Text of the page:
Justice Scalia dissented in Obergefell, and he began with a confession: same-sex marriage, he wrote, “is not of immense personal importance to me.” With this, Scalia glibly distanced himself from an issue that is impossibly close for many. His stated disinterest reads as cold against a backdrop featuring countless activists who spent lifetimes seeking basic recognition of their relationships and identities. Scalia’s Obergefell dissent is just one opinion in a long line of many in which he opposed LGBTQ rights because of both his personal indifference and his belief that minorities are legitimately subject to the whims of the majority.

Although LGBTQ-rights advocates convinced five members of the Court to rule in their favour on marriage, winning this battle was by no means the end of the war. Discrimination against LGBTQ individuals in public accommodations, housing, and particularly in the workplace is still widespread, and securing legal protections is a top movement priority. Since the 1970s, activists have sought—to no avail—new federal legislation that explicitly prohibits gender identity and sexual orientation discrimination. Presently, only twenty-one states and the District of Columbia statutorily forbid such discrimination, and those states tend to be in more liberal areas of the country.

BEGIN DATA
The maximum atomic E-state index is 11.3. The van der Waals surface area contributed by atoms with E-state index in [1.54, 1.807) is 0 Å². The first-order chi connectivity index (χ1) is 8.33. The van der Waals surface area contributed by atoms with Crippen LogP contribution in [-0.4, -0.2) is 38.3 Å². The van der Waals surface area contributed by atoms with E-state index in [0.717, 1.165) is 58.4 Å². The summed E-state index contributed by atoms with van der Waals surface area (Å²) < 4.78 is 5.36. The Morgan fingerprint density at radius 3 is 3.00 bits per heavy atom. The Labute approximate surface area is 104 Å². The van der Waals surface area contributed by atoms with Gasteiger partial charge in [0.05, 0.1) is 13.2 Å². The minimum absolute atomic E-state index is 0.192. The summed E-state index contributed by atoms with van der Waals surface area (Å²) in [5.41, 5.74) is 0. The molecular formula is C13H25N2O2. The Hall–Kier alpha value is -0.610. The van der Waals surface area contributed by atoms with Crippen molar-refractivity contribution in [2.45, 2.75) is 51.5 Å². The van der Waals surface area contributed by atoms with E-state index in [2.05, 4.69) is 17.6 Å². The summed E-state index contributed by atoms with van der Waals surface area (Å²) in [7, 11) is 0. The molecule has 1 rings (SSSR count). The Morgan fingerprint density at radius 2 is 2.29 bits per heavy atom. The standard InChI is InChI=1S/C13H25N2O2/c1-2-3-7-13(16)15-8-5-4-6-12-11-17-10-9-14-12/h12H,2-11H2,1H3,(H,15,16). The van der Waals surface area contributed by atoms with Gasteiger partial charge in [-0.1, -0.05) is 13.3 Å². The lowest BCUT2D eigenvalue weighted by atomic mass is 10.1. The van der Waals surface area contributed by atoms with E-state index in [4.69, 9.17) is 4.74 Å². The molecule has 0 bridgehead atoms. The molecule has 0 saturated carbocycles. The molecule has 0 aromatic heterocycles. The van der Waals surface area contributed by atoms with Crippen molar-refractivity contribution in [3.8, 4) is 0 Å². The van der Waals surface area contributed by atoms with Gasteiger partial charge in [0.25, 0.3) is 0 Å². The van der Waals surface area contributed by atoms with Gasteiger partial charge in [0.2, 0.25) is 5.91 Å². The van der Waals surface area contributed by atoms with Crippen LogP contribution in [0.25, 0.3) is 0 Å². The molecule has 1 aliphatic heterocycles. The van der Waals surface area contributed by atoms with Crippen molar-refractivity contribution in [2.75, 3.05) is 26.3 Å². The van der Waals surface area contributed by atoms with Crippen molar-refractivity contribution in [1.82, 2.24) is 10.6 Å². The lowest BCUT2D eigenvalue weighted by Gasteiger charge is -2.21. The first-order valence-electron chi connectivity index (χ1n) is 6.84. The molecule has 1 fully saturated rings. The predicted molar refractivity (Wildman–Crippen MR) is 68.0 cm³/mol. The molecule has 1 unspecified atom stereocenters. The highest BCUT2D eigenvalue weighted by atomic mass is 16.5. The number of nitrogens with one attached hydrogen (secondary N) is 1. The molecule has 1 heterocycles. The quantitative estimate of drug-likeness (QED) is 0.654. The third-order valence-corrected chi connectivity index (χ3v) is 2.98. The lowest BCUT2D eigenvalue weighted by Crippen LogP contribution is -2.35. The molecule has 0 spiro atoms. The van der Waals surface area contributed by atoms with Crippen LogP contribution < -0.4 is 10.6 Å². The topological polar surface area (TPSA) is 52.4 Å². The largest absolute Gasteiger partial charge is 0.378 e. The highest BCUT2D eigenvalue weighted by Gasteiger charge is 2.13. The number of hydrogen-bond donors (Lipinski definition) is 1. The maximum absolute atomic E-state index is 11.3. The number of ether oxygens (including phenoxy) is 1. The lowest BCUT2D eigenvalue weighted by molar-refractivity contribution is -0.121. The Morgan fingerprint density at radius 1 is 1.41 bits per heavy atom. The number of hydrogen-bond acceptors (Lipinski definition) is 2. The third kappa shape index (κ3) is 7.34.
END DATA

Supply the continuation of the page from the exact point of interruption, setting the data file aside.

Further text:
In addition to pushing new legislation, attorneys are now forcefully arguing that discrimination “because of sex,” which is unlawful under federal law, includes discrimination because of sexual orientation and gender identity. In July of 2015, the Equal Employment Opportunity Commission (“EEOC”) held that “an allegation of discrimination based on sexual orientation is necessarily an allegation of sex discrimination” under existing federal law. On March 1, 2016, the EEOC went further by taking the unprecedented step of suing two companies for sexual orientation discrimination under that federal law. The EEOC’s novel interpretation is almost certain to reach the Court, and, with history as a guide, Justice Scalia’s absence may determine whether the LGBTQ rights movement wins this battle.